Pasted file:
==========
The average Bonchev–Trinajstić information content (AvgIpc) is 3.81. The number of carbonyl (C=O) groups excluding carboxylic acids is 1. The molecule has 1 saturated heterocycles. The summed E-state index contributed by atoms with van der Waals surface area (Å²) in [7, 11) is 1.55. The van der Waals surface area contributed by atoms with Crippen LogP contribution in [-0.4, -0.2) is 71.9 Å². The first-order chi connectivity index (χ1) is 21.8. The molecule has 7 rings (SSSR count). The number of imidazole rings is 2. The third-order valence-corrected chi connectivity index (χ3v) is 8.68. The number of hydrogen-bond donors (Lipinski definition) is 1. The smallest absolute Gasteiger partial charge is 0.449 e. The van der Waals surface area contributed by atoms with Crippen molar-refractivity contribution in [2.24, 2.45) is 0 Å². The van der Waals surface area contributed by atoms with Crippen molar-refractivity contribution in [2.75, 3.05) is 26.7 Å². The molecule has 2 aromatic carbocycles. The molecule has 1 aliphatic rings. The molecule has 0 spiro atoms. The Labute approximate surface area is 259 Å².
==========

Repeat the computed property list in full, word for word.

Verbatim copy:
The average Bonchev–Trinajstić information content (AvgIpc) is 3.81. The number of carbonyl (C=O) groups excluding carboxylic acids is 1. The molecule has 1 saturated heterocycles. The summed E-state index contributed by atoms with van der Waals surface area (Å²) in [7, 11) is 1.55. The van der Waals surface area contributed by atoms with Crippen LogP contribution in [-0.4, -0.2) is 71.9 Å². The first-order chi connectivity index (χ1) is 21.8. The molecule has 7 rings (SSSR count). The number of imidazole rings is 2. The third-order valence-corrected chi connectivity index (χ3v) is 8.68. The number of hydrogen-bond donors (Lipinski definition) is 1. The smallest absolute Gasteiger partial charge is 0.449 e. The van der Waals surface area contributed by atoms with Crippen molar-refractivity contribution in [2.24, 2.45) is 0 Å². The van der Waals surface area contributed by atoms with Crippen molar-refractivity contribution in [2.75, 3.05) is 26.7 Å². The molecule has 2 aromatic carbocycles. The molecule has 1 aliphatic rings. The molecule has 0 spiro atoms. The Labute approximate surface area is 259 Å².